Marcellus Shale sparks rail boom

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Jobless rate continues upward creep

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The recession may have affected shortline railroads across the country but not in central Pennsylvania.

“We’re growing dramatically,” says Todd Hunter, director of marketing for the Northumberland-based North Shore Railroad Co., that operates six shortlines.
That is in contrast to a 30 percent decrease in traffic last year on shortlines elsewhere in the United States, says the SEDA Joint Rail Authority.

The authority owns the tracks over which five of the North Shore shortlines operate.
Drilling for natural gas in the Marcellus Shale is a major factor in one of the shortlines doing so well, Hunter says. Lycoming Valley Railroad that serves Clinton and Lycoming counties has picked up 14 customers involved in gas drilling activity, he says.

According to a report issued by the authority, the Lycoming Valley had its first Marcellus Shale-related shipment in 2008.

By last October it was hauling 300 carloads a month of various sizes of pipe, drilling lubricants and sand used in fracturing the shale to release the natural gas.
“We continually have people coming to us saying we need service,” added Richard D. Robey, chairman and chief executive officer of the railroad company.

He credits the natural gas drilling activity with preventing layoffs during the recession. Employees who left are being replaced and he says the company is looking to hire.
The Newberry Yard in Williamsport, is at capacity, says authority chairman Jerry S. Walls. It is the largest rail yard between Harrisburg and Buffalo, N.Y.

The authority is working on a master plan of its rail yards in Williamsport, Bellefonte, Lewistown and Lock Haven as it looks for opportunities to expand and improve utilization, he says.

The $4.1 million bulk transfer facility opened in November in the Newberry Yard that handles plastics, food products and other commodities already has outgrown it capacity, the authority says.

Railway Unloading Services, a subsidiary of Bulkmatic Transport Inc., operates the facility that has a capacity of 40 rail cars. Nittany Oil Co. is building an ethanol transload terminal nearby.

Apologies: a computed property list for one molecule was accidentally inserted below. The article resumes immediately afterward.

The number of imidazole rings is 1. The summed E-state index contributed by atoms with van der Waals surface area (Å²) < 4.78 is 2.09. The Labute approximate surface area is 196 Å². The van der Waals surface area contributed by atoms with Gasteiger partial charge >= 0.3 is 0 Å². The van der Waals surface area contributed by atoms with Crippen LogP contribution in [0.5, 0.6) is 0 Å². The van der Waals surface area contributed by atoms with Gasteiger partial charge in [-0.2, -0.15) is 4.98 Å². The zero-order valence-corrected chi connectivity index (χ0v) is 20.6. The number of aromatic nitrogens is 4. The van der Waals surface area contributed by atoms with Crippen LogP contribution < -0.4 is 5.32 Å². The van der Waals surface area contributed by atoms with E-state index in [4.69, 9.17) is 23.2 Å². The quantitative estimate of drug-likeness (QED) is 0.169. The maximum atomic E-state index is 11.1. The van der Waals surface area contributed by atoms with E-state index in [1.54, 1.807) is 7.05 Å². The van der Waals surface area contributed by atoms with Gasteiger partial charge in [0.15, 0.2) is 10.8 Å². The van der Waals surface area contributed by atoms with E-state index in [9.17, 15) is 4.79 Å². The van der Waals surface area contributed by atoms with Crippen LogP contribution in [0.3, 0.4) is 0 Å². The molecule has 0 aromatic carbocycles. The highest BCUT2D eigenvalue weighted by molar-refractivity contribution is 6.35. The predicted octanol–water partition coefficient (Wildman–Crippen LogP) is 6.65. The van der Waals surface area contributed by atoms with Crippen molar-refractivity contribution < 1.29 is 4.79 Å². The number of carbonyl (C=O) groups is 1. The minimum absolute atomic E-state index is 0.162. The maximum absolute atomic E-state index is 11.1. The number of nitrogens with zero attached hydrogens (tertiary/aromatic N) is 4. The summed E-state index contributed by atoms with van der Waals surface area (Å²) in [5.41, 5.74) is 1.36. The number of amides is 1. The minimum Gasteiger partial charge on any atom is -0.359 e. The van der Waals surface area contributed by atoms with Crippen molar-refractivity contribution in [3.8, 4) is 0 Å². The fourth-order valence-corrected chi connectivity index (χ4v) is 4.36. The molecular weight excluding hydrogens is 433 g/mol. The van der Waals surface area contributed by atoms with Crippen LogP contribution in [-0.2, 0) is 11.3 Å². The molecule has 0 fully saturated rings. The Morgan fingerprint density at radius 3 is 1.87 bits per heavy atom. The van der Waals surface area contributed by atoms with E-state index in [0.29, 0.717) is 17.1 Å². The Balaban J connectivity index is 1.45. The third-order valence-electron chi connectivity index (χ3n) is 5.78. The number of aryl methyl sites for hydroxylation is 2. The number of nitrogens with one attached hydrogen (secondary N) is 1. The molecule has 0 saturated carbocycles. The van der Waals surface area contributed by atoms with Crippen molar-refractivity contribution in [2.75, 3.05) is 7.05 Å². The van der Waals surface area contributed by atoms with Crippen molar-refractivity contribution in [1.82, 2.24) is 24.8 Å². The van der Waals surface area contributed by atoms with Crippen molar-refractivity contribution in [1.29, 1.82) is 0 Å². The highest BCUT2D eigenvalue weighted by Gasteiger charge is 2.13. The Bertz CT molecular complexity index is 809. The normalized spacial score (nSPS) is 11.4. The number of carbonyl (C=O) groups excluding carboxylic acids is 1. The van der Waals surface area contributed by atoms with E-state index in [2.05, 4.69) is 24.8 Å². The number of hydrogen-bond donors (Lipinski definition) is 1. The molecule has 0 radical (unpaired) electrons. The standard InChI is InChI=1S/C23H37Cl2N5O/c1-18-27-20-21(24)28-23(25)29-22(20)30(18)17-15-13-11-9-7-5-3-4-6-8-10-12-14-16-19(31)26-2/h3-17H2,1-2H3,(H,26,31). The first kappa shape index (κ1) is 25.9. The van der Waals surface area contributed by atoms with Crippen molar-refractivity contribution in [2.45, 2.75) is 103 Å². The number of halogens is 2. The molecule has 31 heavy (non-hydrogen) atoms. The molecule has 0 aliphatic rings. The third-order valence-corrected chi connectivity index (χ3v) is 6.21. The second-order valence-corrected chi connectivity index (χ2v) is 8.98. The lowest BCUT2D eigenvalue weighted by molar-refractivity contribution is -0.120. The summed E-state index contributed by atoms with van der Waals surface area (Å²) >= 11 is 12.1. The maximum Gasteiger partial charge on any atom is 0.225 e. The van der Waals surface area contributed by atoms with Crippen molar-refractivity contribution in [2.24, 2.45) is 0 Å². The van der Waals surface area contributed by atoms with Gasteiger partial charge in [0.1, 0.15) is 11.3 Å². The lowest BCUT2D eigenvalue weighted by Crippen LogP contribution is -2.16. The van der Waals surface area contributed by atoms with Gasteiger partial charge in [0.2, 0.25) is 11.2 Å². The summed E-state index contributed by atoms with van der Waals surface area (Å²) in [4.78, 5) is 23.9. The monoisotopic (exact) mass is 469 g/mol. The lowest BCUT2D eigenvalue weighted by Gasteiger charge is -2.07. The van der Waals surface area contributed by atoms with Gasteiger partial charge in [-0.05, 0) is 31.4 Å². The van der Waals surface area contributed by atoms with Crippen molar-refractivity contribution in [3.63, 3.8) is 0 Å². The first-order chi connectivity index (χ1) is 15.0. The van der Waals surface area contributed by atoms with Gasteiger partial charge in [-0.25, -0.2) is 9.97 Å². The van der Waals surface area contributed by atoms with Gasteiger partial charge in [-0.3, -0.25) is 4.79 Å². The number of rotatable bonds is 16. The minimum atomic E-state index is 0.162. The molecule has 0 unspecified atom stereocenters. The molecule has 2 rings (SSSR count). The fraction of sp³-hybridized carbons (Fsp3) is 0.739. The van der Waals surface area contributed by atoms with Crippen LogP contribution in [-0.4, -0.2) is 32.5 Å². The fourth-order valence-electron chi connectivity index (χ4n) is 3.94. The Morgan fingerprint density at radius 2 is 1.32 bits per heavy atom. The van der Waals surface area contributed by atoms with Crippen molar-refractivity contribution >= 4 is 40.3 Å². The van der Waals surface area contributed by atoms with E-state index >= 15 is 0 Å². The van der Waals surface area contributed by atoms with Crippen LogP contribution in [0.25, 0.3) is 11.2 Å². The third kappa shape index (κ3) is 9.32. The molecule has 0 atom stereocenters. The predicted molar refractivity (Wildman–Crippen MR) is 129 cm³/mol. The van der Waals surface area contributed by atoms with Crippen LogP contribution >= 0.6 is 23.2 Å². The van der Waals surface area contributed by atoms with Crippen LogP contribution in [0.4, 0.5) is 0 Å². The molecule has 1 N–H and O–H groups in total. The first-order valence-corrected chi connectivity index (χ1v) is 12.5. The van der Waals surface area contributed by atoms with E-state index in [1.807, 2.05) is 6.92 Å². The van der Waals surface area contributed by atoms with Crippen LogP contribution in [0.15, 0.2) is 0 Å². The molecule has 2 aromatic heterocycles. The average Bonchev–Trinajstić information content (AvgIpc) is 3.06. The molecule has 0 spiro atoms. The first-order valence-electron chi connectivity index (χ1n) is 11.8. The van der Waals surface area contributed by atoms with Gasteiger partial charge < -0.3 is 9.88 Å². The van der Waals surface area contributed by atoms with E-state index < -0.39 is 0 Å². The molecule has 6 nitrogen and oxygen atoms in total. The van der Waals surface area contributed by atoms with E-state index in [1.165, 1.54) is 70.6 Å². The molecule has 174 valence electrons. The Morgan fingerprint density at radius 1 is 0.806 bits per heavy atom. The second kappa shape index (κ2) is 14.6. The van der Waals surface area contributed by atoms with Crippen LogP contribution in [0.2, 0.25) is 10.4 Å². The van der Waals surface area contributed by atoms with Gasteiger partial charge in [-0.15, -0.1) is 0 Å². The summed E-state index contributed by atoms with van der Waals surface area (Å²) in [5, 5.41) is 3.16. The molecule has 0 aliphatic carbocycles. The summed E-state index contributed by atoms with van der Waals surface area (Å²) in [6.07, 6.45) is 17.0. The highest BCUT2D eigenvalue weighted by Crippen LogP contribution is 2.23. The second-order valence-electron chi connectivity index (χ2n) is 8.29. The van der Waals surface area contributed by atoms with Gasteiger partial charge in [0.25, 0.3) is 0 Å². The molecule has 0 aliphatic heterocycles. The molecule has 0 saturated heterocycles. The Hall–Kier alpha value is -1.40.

"Williamsport is currently the geographic focus of Marcellus-related business and rail-served properties there are getting snatched up," Hunter says.

That is the reason the authority says it is doing an assessment on where spurs and sidings can be developed to serve more customers.

The Marcellus Shale impact will extend beyond Lycoming Valley’s service area as more companies locate outside the Williamsport area, Hunter predicts.

The Nittany & Bald Eagle Railroad is expected to be one of the beneficiaries, Robey says. Increase in traffic on that line last year is attributed to a new a branch line and yard tracks at the Glenn O. Hawbaker Inc. Whiterock Quarry near Pleasant Gap.

The improvements were made to move limestone aggregate, but they have been used to transport and store rock salt, coal and liquid asphalt, Hunter says.

The Whiterock Quarry accounts for 45 percent of the traffic on the Nittany & Bald Eagle, he says. Low track capacity at the quarry and on the rail line in general remains an issue, although there is space to increase track capacity at Whiterock by 50 percent and storage by more than 100, he says.

Paper products remain a steady commodity on the Nittany & Bald Eagle, unlike general trends in the paper industry nationally, the authority report states.

Besides serving the American Eagle and Smith Eagle facilities in Tyrone, that shortline also has the new First Quality tissue plant at Lock Haven as a customer.

Another new First Quality plant near Lewistown, which makes baby products, has helped boost business on the Juniata Valley Railroad. The Juniata Valley’s biggest customer remains Standard Steel in Burnham.

The North Shore Railroad, that operates between Northumberland and Berwick, benefits from the mix of commodities, the authority says. Generally, if the market is down for one, it’s up for another, it says.

Lumber was down in 2009, chemicals and agricultural products were up and scrap steel and plastics was steady, Brigid Malek Rich, manager of marketing for that shortline, says.

The Shamokin Valley Railroad between Sunbury and Mount Carmel is described as the biggest challenge among the shortlines that operate on authority track. There are five customers on the line and the commodities shipped include anthracite coal, pulp, plastics, and feed and grain.

On its own, the Shamokin Valley line would likely be in jeopardy because, the authority says, there is not enough business to fully support the marketing and administrative staff much less meet the cost of locomotives and rail cars.

But, as part of a system with four other lines, it can share resources with the more successful railroads within the system, the authority says.

Norfolk Southern is a beneficiary of the increased business on the shortlines because it gets 90 percent of the traffic. Canadian Pacific gets the remaining 10 percent.

The one shortline the railroad company owns that does not use authority track is the Wellsboro & Corning that runs between the two communities in its name.

Looking to the future, Hunter and Robey see growth in transload, bulk transfer and intermodal facilities where large loads of material are shipped in by rail, then loaded onto trucks which deliver to end users.

"The future in freight movement is rail for the long haul and trucks for the short haul," Hunter says.